Emory Report
September 2, 2008
Volume 61, Number 2



Emory Report homepage  

2, 2008
Informatics advances health, quality initiatives

Fred Sanfilippo is executive vice president for health affairs, CEO of the Woodruff Health Sciences Center and chairman of Emory Healthcare.

As a new semester gets under way, it’s time to welcome some new faces to campus.

One we’re excited about in the Woodruff Health Sciences Center is Joel Saltz, who joins us this week as director of the new Center for Comprehensive Informatics and as Emory Healthcare’s chief medical information officer. In this capacity, he will chair the Comprehensive Informatics Leadership Committee; guide strategic planning for the Emory Medical Information Enterprise; and help launch a new joint Department of Biomedical Informatics between our School of Medicine and the College of Computing at Georgia Tech, analogous to our top-ranked Department of Biomedical Engineering.

Saltz is a pioneer in the fields of high-performance computing and biomedical informatics with more than 325 publications and 70 invited presentations to his credit, along with more than $4.7 million in NIH funding and some $70 million in total active grant funding. Among his many noteworthy achievements is a leadership role in the cancer Biomedical Informatics Grid (caBIG), an initiative of the National Cancer Institute Center for Biomedical Informatics and Information Technology. caBIG helps cancer researchers, clinicians and patients collaborate effectively, share relevant data and information, and speed translation of new cancer diagnostics and therapies from the laboratory to the community.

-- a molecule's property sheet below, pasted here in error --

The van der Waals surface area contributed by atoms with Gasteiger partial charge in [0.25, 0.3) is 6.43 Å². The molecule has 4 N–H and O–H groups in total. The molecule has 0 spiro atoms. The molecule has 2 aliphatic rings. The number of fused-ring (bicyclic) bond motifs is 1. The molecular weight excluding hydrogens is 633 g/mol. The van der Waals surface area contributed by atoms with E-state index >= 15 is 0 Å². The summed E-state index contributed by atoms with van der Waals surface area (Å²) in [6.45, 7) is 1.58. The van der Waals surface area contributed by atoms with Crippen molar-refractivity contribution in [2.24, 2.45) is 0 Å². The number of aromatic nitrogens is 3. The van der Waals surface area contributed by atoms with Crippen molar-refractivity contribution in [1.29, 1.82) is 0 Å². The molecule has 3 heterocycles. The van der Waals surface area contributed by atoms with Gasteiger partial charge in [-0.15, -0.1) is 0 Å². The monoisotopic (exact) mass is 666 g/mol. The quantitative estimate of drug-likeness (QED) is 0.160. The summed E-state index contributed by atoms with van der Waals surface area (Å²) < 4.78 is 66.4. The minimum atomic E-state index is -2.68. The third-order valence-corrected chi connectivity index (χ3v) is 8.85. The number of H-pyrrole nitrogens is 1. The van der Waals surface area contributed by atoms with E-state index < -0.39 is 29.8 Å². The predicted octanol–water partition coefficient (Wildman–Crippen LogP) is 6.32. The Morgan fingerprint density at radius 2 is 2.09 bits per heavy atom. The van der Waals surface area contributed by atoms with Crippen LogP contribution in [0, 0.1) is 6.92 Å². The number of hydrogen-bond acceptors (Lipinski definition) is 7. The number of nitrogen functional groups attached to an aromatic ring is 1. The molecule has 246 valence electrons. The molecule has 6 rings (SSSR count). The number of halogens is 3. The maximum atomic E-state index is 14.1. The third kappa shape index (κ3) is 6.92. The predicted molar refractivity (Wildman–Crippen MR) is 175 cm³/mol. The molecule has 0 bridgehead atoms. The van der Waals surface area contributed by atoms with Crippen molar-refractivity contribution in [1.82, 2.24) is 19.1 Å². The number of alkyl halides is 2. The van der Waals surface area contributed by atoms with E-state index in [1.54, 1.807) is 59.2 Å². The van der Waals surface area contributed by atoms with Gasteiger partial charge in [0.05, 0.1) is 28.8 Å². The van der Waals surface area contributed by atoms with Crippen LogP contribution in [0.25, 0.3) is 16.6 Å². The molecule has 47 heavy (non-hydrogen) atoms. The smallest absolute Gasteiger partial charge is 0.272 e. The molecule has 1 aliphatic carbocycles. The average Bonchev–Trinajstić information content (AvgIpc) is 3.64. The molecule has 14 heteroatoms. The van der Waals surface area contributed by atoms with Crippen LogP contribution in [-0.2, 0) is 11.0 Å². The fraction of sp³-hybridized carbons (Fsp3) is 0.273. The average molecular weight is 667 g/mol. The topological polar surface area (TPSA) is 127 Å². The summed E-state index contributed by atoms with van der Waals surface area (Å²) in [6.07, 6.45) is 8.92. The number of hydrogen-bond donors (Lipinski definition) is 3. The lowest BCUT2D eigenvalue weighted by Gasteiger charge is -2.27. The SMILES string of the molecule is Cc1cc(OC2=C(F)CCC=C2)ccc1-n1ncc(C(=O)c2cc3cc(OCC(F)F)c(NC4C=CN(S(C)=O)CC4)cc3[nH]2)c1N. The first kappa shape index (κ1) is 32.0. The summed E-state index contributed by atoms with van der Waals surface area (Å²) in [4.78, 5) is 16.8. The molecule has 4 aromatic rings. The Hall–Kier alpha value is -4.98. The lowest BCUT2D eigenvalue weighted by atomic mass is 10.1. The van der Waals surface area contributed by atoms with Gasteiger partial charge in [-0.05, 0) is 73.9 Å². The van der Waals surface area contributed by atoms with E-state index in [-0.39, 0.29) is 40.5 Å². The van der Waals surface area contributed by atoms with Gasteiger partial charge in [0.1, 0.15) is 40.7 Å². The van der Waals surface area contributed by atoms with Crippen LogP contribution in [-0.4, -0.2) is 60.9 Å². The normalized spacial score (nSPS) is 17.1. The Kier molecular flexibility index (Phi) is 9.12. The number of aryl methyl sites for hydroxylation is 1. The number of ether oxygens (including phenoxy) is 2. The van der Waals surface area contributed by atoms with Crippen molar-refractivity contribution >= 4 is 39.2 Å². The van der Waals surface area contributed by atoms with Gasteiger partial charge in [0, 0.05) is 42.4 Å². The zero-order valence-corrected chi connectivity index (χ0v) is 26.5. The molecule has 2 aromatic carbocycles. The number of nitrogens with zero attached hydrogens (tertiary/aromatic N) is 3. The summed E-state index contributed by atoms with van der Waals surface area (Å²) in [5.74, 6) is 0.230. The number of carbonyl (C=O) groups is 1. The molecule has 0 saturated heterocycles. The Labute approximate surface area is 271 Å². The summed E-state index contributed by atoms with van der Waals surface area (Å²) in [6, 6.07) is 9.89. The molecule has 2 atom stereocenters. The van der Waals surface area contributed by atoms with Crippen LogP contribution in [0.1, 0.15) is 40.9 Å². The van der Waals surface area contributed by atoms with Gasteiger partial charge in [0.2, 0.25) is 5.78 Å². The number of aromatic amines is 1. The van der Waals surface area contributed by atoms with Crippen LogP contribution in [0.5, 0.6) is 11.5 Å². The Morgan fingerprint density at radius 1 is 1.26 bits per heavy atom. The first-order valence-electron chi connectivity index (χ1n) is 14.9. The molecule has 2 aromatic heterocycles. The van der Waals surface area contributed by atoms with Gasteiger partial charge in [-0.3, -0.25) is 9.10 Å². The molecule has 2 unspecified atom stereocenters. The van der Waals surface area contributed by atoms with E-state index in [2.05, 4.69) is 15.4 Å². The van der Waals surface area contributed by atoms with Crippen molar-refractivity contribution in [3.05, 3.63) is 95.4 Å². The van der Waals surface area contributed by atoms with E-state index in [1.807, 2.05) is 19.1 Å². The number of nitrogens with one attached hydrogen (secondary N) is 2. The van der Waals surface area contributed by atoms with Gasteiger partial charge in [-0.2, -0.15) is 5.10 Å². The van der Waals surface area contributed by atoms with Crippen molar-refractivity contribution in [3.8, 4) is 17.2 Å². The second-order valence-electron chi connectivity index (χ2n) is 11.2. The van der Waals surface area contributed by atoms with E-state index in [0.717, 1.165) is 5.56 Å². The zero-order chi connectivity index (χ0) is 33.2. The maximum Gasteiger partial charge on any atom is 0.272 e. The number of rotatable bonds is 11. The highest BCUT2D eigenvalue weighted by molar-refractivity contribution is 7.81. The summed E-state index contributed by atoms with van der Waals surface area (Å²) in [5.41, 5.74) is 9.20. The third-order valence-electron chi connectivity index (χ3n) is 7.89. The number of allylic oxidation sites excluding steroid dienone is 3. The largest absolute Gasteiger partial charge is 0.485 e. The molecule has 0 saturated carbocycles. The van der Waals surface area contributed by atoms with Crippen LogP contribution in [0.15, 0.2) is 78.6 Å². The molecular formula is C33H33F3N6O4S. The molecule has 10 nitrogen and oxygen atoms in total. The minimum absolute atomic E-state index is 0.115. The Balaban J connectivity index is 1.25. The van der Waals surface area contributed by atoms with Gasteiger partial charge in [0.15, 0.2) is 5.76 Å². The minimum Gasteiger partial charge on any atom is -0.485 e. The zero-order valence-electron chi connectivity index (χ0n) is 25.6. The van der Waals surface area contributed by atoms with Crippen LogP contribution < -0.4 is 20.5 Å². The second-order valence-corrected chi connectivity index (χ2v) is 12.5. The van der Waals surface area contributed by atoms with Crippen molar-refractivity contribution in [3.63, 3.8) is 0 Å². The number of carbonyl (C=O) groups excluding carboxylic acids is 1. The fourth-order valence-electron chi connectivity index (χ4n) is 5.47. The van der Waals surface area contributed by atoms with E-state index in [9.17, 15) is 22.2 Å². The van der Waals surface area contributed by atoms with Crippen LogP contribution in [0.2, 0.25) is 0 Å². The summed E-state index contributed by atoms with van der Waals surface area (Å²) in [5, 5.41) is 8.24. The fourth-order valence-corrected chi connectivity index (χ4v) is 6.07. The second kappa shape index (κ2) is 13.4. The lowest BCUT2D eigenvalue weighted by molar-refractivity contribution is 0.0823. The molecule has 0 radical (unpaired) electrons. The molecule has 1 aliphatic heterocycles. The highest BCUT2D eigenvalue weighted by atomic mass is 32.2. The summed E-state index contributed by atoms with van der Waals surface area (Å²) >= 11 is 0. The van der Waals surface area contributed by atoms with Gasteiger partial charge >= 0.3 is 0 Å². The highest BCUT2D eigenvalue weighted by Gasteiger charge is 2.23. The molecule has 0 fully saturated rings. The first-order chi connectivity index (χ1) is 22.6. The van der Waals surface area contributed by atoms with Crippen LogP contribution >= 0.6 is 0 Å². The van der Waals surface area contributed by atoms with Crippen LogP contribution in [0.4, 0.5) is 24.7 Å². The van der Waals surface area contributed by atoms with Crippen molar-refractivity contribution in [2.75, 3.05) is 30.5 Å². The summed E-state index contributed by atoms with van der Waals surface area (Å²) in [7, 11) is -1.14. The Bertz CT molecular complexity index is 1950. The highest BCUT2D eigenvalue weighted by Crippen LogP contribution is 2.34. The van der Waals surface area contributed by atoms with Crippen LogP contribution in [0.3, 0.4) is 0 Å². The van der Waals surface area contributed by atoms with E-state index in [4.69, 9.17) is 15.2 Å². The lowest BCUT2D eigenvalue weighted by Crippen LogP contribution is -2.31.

So what is informatics, and what does it mean to Emory? Look at it this way. Scientific advances, including the mapping of the human genome, have generated an almost unfathomable amount of data — billions of random, often disconnected bits of information. Informatics stores, catalogs and retrieves relevant data, turning it into knowledge that can be practically applied to make a significant impact on health and healing. It’s more than just cutting-edge information technology; it’s the application of that technology to solve complex medical problems.

Informatics also is key to advancing some of WHSC’s major initiatives. For example, informatics is necessary to fully realize the unlimited possibilities of the Predictive Health Initiative. Ultimately, using data about each individual’s biology, behavior and environment will help him or her maintain and restore health. Informatics can advance that goal by translating such data at the point of service to help predict and prevent potential disease, as well as to predict a patient’s response to treatment for existing illness.

The impact of informatics on high-quality clinical care is obvious. By helping to predict the onset of disease and the treatments that are most likely to be successful, informatics is the optimal way to empower informed, effective decision-making for patients and providers. It will also support the ongoing development of the Emory Electronic Medical Record and aid in the development and management of clinical trials that lead to new, more successful therapies for patients.

The addition of Saltz is a significant milestone for the WHSC and its ability to continue transforming health and healing … together.

We welcome your feedback at evphafeedback@emory.edu.